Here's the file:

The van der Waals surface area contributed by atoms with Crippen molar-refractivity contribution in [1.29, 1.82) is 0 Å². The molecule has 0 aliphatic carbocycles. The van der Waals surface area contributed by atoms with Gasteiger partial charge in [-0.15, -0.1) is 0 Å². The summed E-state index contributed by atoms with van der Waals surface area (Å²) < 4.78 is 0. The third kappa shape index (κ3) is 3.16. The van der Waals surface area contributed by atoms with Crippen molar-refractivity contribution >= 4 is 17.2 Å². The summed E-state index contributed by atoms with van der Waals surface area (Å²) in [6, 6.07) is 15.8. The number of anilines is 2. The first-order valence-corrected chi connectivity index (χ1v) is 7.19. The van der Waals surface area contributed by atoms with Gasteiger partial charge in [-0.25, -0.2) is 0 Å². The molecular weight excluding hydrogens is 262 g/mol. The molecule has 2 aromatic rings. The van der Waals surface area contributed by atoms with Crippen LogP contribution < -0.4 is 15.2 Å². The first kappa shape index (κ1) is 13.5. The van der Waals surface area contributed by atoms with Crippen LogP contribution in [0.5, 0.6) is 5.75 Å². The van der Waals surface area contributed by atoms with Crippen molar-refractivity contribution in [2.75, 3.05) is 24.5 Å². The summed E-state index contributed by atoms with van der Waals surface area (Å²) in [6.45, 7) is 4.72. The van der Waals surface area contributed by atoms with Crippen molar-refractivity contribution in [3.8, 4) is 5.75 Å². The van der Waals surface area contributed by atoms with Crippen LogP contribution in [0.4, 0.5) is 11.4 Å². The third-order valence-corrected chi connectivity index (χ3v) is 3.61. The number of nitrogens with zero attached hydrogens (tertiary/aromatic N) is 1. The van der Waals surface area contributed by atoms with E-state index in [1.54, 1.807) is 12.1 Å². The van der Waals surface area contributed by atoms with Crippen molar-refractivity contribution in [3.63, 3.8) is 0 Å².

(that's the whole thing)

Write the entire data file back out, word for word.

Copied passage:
The van der Waals surface area contributed by atoms with Crippen molar-refractivity contribution in [1.29, 1.82) is 0 Å². The molecule has 0 aliphatic carbocycles. The van der Waals surface area contributed by atoms with Gasteiger partial charge in [-0.15, -0.1) is 0 Å². The summed E-state index contributed by atoms with van der Waals surface area (Å²) < 4.78 is 0. The third kappa shape index (κ3) is 3.16. The van der Waals surface area contributed by atoms with Crippen molar-refractivity contribution >= 4 is 17.2 Å². The summed E-state index contributed by atoms with van der Waals surface area (Å²) in [6, 6.07) is 15.8. The number of anilines is 2. The first-order valence-corrected chi connectivity index (χ1v) is 7.19. The van der Waals surface area contributed by atoms with Gasteiger partial charge in [-0.25, -0.2) is 0 Å². The molecular weight excluding hydrogens is 262 g/mol. The molecule has 2 aromatic rings. The van der Waals surface area contributed by atoms with Crippen LogP contribution < -0.4 is 15.2 Å². The first kappa shape index (κ1) is 13.5. The van der Waals surface area contributed by atoms with Crippen LogP contribution in [0.5, 0.6) is 5.75 Å². The van der Waals surface area contributed by atoms with Crippen molar-refractivity contribution in [2.75, 3.05) is 24.5 Å². The summed E-state index contributed by atoms with van der Waals surface area (Å²) in [6.45, 7) is 4.72. The van der Waals surface area contributed by atoms with Crippen molar-refractivity contribution in [3.8, 4) is 5.75 Å². The van der Waals surface area contributed by atoms with Crippen LogP contribution in [0.4, 0.5) is 11.4 Å². The third-order valence-corrected chi connectivity index (χ3v) is 3.61. The number of nitrogens with zero attached hydrogens (tertiary/aromatic N) is 1. The van der Waals surface area contributed by atoms with E-state index in [1.54, 1.807) is 12.1 Å². The van der Waals surface area contributed by atoms with Crippen molar-refractivity contribution in [3.63, 3.8) is 0 Å².